Trump to host Saudi Crown Prince

Saudi general 'may have been tortured to death'

Mohammed bin Salman 'cultured, visionary': Pope Tawadros

The families who flew on private jets can not gain access to their bank accounts, even wives and children have been forbidden to travel.

Their wives and children have reportedly been prevented from travelling.

Some of those held at Riyadh's luxury Ritz-Carlton hotel were deprived of sleep, roughed up, interrogated with their heads covered and pressured to hand over large assets, the report said, citing relatives and associates of detainees.

Now, nearly two months after the purge officially came to an end, The New York Times has released a report, echoing claims made by the MEE in November.

In November, Saudi Arabia launched an anti-corruption purge, arresting hundreds of the country's elite, including billionaires, government ministers, and royal family members. Most detainees have been released but witnesses say they are not really free, living in fear and uncertainty.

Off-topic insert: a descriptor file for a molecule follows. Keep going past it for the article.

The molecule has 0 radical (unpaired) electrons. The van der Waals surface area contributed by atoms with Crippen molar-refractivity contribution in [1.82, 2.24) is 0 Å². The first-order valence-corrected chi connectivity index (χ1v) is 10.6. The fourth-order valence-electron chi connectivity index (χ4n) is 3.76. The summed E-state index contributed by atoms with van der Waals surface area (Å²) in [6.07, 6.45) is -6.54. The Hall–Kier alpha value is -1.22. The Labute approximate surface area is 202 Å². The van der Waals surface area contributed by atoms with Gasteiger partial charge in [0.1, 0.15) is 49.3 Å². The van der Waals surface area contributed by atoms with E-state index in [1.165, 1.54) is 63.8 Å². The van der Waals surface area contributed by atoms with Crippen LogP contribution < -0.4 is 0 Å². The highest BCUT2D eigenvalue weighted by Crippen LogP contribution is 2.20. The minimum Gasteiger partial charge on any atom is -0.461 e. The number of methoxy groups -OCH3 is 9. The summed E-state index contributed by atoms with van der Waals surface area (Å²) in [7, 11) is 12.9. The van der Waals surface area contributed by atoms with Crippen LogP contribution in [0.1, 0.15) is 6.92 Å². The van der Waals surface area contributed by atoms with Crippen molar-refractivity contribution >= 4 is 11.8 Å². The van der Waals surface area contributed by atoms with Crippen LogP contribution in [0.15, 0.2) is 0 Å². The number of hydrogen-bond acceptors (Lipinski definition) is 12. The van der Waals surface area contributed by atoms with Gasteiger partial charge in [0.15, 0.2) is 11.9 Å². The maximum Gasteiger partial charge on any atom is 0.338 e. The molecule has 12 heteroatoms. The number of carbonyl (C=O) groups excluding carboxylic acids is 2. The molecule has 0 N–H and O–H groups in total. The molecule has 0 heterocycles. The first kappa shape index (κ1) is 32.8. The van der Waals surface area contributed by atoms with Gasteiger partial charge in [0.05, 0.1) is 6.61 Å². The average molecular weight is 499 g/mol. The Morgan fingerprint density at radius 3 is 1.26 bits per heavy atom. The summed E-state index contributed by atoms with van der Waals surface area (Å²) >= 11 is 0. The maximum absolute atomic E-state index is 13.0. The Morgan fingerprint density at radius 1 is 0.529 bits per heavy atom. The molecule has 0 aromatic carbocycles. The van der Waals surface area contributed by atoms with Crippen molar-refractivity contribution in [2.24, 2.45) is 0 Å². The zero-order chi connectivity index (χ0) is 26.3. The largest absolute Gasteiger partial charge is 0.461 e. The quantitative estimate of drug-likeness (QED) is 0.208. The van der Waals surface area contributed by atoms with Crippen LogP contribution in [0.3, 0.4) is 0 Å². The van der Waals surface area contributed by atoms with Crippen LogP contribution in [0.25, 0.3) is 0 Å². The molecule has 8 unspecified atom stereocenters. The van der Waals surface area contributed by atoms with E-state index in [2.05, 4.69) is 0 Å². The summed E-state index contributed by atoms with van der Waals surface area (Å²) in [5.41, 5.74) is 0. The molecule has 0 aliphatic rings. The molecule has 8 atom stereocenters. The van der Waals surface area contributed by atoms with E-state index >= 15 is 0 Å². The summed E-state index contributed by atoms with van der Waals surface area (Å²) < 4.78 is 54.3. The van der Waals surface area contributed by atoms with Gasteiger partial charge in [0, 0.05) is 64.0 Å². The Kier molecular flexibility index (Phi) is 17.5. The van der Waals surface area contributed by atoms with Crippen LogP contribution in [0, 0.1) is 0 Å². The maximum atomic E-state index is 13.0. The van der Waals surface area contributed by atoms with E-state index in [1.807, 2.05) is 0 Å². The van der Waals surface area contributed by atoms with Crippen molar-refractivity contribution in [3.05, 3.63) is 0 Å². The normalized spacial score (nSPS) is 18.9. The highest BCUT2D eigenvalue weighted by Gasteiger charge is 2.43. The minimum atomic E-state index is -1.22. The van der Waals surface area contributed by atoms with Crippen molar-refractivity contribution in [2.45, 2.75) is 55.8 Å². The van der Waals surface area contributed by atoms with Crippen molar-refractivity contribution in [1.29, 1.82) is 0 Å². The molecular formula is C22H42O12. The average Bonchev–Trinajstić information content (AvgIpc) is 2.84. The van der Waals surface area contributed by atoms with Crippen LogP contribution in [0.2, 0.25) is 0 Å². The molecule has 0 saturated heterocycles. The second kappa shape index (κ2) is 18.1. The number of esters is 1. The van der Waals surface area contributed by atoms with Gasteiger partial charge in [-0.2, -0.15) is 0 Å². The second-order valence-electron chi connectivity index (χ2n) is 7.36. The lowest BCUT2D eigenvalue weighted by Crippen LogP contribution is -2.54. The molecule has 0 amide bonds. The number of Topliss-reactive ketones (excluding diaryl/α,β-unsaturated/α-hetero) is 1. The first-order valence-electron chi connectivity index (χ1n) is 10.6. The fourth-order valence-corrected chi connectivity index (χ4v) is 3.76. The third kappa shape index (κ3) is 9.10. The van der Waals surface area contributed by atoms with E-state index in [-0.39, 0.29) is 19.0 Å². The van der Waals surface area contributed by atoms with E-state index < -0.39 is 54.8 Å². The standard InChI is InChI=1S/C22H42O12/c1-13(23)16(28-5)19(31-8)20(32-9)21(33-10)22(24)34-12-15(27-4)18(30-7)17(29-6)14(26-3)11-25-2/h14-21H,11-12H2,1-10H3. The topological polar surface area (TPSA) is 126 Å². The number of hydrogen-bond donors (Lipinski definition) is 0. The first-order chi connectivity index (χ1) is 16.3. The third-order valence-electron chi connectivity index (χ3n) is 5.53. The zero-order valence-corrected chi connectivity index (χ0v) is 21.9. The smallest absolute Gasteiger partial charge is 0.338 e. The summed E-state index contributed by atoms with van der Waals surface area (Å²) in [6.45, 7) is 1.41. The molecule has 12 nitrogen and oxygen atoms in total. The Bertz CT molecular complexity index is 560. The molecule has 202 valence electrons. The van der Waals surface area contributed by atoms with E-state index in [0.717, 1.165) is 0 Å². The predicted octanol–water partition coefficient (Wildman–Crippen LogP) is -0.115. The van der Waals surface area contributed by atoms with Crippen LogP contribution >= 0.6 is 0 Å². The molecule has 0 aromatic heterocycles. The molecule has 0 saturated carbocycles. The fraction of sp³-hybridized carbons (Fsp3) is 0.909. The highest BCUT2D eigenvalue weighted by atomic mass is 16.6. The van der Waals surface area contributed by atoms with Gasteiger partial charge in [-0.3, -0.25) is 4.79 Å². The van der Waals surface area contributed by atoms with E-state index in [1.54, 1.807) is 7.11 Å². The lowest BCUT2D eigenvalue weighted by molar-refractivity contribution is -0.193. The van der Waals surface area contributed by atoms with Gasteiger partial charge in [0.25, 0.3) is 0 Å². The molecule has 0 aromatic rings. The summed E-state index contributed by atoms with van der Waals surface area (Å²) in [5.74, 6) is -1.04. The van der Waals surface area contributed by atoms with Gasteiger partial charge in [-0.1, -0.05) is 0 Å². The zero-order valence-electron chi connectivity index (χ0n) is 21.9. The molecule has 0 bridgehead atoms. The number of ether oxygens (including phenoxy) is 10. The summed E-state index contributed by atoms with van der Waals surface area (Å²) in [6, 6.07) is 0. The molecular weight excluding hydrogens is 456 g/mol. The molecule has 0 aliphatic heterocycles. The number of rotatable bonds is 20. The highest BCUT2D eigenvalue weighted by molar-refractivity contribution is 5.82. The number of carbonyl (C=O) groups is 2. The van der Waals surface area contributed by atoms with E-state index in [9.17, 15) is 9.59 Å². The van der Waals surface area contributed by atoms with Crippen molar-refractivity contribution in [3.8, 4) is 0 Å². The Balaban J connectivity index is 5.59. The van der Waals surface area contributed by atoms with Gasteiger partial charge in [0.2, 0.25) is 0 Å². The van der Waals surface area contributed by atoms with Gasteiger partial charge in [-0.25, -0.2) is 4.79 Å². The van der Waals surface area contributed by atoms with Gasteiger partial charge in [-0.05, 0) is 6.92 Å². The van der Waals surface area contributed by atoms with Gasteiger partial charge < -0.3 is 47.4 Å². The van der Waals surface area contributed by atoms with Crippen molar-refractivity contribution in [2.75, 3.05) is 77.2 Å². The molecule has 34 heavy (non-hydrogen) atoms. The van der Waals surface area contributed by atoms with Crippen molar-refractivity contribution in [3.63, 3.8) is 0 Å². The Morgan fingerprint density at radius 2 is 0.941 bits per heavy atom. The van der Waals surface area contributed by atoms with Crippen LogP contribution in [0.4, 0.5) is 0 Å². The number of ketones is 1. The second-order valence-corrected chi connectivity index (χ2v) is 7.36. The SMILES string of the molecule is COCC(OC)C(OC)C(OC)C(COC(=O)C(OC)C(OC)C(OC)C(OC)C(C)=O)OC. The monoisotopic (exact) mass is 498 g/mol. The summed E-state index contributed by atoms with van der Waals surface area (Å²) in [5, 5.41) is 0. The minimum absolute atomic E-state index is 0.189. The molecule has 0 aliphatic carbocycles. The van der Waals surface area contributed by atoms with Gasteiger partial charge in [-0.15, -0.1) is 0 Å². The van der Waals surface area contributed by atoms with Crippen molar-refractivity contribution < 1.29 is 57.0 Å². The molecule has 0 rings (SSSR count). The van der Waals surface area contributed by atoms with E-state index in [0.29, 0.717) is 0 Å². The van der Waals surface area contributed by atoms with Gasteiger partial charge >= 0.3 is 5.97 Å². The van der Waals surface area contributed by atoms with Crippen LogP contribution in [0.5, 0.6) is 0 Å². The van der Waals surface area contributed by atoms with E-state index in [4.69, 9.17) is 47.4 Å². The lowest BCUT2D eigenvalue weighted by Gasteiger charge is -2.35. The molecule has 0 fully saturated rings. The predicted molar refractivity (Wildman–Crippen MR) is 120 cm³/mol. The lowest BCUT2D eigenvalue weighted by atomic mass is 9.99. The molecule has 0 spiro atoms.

The government has yet to actually seize numerous assets, leaving the former detainees and their families in limbo.

"I would guess it is about evens that there will be no worldwide IPO", one high-level source said, according to the agency.

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While evidence of such abuse has been slow to emerge, Western governmental officials are said to be confident of the credibility of these reports.

One case involved a Saudi military officer who died in custody.

A final decision will be made by Mohammed bin Salman, who oversees the kingdom's economic and oil policies. His skin showed other signs of physical abuse, the person said.

The report alleges al-Qahtani's "neck was twisted unnaturally as though it had been broken" and his body also had burn marks, which were believed to be a result of electric shocks.

Saudi officials approached by the Times over the allegation said: "All allegations of abuse and torture of those investigated during the anti-corruption proceedings are absolutely untrue". "All those under investigation had full access to legal counsel in addition to medical care to address pre-existing, chronic conditions".

Major General Ali al-Qahtani, a top aide to a son of the late King Abdullah, was among those held.

Saudi Crown Prince Mohammed bin Salman is "pleasant, open-minded, cultured and visionary", Coptic Pope Tawadros II said in a Monday statement.

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